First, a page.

Infected Dental Implants

Be it tooth decay, an injury, or gum disease, there are numerous causes for tooth loss and data shows that an estimated 70 percent of American adults between the ages of 35 to 44 have lost one or more permanent teeth. Increasingly, patients are turning to dental implants as a method of replacing missing teeth with roughly 500,000 people undergoing the procedure annually in the US.

While great solutions for restoring functionality and appearance, dental implants are prone to infection the same as natural teeth. This article will highlight the signs and symptoms of an infected dental implant as well as steps that can be taken to address the issue.

Common Signs of an Infected Dental Implant

Dental implant patients that experience any of the following signs and symptoms after surgery, likely have an infection and need to seek treatment to address the issue:

  • Trouble and Discomfort Chewing: After an invasive procedure, like dental implant surgery, some pain or discomfort is to be expected. Most post-operative discomfort can be managed with over-the-counter pain medication. However, if pain is severe, spreads, or persists to the point it interferes with chewing and talking, it could signal an infection.
  • Swelling, Redness, and Fever: Just like some discomfort, mild swelling around the surgical site is normal following a dental implant procedure. Swelling should subside within a few days. Should redness and swelling continue or be accompanied by a fever, an infection is likely.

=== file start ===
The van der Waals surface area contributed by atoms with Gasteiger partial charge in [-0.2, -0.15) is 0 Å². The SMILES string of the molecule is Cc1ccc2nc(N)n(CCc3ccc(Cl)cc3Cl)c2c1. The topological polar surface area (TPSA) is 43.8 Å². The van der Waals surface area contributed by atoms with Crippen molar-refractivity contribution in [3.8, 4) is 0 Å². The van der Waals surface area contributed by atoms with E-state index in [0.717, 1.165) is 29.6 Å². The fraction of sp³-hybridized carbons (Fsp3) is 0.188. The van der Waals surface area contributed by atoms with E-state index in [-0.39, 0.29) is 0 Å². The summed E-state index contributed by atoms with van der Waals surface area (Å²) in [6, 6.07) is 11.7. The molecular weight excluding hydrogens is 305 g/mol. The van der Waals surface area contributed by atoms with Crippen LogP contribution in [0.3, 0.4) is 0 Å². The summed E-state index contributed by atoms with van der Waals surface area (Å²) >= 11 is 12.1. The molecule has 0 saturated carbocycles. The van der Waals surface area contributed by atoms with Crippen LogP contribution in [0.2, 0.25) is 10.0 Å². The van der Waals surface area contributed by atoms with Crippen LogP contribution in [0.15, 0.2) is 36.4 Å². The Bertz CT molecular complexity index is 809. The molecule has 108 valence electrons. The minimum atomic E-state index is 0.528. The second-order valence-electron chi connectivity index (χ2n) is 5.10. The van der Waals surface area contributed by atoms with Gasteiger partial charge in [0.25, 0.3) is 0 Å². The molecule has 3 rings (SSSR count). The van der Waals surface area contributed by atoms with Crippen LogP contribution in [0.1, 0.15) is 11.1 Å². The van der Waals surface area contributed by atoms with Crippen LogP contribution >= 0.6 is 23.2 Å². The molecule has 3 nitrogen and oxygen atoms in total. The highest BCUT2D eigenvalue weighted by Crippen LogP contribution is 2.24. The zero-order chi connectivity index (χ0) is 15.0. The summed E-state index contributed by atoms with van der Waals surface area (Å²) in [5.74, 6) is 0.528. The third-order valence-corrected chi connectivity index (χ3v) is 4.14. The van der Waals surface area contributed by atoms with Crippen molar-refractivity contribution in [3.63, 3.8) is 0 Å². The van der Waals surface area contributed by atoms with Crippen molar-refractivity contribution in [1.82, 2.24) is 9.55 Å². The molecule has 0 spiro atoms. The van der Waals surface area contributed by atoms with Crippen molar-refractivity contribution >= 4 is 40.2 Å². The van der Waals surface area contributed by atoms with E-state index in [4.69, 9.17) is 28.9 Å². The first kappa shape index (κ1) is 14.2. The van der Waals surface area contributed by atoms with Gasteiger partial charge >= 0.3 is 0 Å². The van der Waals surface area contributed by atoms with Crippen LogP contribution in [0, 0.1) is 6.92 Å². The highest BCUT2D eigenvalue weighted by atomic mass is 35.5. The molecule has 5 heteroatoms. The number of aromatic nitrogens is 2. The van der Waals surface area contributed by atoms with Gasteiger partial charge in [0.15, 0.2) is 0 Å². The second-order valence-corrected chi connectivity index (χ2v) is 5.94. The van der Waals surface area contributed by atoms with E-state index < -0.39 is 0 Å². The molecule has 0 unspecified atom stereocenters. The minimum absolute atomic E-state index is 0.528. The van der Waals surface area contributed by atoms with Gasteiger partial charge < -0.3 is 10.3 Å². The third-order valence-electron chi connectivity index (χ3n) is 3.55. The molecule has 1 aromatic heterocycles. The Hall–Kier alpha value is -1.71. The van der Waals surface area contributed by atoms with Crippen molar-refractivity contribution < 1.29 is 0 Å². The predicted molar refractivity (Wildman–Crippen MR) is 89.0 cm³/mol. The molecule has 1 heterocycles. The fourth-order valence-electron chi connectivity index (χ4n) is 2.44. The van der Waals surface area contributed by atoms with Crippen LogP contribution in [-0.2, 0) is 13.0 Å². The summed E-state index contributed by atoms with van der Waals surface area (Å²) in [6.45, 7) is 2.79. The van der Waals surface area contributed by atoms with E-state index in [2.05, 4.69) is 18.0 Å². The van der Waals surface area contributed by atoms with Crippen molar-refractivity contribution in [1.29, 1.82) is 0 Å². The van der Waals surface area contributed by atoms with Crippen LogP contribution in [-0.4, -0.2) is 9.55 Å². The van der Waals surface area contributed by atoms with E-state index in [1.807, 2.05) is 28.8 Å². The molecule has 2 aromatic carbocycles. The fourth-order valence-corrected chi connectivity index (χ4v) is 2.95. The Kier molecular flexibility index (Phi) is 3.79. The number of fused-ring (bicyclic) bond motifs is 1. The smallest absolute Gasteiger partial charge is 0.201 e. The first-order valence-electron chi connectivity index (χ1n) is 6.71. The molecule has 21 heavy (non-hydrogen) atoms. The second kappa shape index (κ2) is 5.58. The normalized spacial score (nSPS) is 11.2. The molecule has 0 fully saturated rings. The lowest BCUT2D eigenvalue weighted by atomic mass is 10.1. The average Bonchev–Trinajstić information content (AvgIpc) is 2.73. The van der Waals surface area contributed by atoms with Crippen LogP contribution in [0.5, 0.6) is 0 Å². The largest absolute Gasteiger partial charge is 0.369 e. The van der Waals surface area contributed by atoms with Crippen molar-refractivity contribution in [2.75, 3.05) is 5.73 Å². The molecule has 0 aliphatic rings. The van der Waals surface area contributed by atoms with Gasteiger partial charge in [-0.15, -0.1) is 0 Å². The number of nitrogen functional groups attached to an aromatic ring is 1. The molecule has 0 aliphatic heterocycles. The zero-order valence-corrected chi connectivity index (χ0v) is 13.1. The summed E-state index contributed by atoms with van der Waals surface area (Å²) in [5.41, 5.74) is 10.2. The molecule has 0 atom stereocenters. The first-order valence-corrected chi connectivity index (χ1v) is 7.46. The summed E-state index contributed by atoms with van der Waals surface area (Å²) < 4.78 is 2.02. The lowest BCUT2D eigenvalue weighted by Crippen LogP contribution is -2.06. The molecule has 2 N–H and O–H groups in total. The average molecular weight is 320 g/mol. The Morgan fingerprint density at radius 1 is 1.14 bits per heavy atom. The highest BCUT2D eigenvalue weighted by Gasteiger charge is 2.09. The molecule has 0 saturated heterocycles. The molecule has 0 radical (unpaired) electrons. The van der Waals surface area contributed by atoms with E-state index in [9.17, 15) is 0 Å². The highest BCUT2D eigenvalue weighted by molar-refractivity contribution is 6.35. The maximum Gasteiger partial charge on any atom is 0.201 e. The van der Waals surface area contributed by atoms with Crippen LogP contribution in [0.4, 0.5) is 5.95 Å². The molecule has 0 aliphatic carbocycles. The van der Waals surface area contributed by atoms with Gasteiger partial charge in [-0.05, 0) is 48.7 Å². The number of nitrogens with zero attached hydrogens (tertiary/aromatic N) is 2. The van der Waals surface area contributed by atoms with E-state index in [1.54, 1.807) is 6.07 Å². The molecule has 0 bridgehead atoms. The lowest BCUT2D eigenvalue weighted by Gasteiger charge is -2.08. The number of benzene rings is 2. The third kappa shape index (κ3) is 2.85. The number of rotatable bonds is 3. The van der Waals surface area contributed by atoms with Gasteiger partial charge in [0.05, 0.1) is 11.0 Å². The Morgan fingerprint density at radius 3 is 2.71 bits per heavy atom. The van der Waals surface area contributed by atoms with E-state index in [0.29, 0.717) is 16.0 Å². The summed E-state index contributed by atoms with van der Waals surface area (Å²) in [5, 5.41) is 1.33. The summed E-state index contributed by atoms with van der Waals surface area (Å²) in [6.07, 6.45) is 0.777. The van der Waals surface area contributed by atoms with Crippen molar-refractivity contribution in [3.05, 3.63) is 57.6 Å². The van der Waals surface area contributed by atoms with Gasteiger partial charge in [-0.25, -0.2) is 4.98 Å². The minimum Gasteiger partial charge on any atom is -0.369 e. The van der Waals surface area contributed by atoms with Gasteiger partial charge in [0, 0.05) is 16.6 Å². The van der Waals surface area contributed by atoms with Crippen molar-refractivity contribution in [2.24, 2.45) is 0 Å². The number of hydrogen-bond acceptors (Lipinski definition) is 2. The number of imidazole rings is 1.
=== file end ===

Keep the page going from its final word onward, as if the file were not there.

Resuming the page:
• Constant Bad Breath or Taste in the Mouth: Infected dental implants are caused by the accumulation of harmful bacteria and debris in the mouth. While these sit on the gums and leak into the mouth, a bad taste may develop in the mouth that will not go away. Constant bad breath could also occur as a result.
  • Bleeding or Pus Discharge: In the presence of an infection, white and red blood cells flood to the area to combat the pathogens. With gum tissue, this could result in blood and pus leaking into the mouth. Bleeding that continues or increases after a few days is likely because of an infection.
  • Loose Implant: To keep them securely in the mouth, dental implants are embedded directly into the jawbone. Once placed, dental implants should remain stable the rest of the patient’s life. Should an implant become loose or wiggle, it is a sign that something is wrong and another procedure may be needed to fix it.

Why Do Dental Implant Problems Happen?

Rather than a singular cause, there are often multiple factors that cause dental implant infections or complications. Patients with underlying health conditions like periodontitis (gum disease), cancer, or diabetes, often have greater risks of poor healing which can impact the effectiveness of an implant. These underlying conditions should all be discussed ahead of time with the doctor so that appropriate precautions can be taken.

Dental implant problems can also stem from poor dental hygiene regimens and failing to follow aftercare instructions. Following implant surgery, patients should expect to:

  • Reduce physical activity
  • Stick to the recommended diet
  • Take antibiotics or medications as prescribed
  • Ensure dental hygiene practice is thorough, but gentle

Medicare and Dental Implants